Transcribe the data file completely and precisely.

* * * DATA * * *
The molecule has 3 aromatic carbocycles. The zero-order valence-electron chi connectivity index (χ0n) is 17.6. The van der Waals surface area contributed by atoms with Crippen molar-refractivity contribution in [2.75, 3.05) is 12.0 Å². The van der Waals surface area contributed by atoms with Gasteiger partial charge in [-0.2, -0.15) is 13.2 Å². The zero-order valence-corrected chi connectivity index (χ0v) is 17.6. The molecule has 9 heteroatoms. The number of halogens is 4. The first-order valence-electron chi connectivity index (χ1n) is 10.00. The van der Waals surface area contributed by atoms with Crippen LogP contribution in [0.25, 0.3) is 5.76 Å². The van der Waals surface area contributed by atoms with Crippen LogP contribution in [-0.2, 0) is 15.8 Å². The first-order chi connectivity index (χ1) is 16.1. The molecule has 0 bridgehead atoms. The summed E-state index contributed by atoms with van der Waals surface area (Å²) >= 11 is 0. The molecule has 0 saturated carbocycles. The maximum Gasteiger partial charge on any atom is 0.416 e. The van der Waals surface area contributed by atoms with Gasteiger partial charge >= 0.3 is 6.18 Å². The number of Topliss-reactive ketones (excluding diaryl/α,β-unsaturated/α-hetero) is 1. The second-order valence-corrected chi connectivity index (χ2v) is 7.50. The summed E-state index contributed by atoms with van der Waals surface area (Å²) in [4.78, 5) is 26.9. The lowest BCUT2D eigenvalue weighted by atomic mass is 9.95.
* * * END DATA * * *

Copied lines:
The molecule has 3 aromatic carbocycles. The zero-order valence-electron chi connectivity index (χ0n) is 17.6. The van der Waals surface area contributed by atoms with Crippen molar-refractivity contribution in [2.75, 3.05) is 12.0 Å². The van der Waals surface area contributed by atoms with Gasteiger partial charge in [-0.2, -0.15) is 13.2 Å². The zero-order valence-corrected chi connectivity index (χ0v) is 17.6. The molecule has 9 heteroatoms. The number of halogens is 4. The first-order valence-electron chi connectivity index (χ1n) is 10.00. The van der Waals surface area contributed by atoms with Crippen LogP contribution in [0.25, 0.3) is 5.76 Å². The van der Waals surface area contributed by atoms with Crippen LogP contribution in [-0.2, 0) is 15.8 Å². The first-order chi connectivity index (χ1) is 16.1. The molecule has 0 bridgehead atoms. The summed E-state index contributed by atoms with van der Waals surface area (Å²) >= 11 is 0. The molecule has 0 saturated carbocycles. The maximum Gasteiger partial charge on any atom is 0.416 e. The van der Waals surface area contributed by atoms with Gasteiger partial charge >= 0.3 is 6.18 Å². The number of Topliss-reactive ketones (excluding diaryl/α,β-unsaturated/α-hetero) is 1. The second-order valence-corrected chi connectivity index (χ2v) is 7.50. The summed E-state index contributed by atoms with van der Waals surface area (Å²) in [4.78, 5) is 26.9. The lowest BCUT2D eigenvalue weighted by atomic mass is 9.95.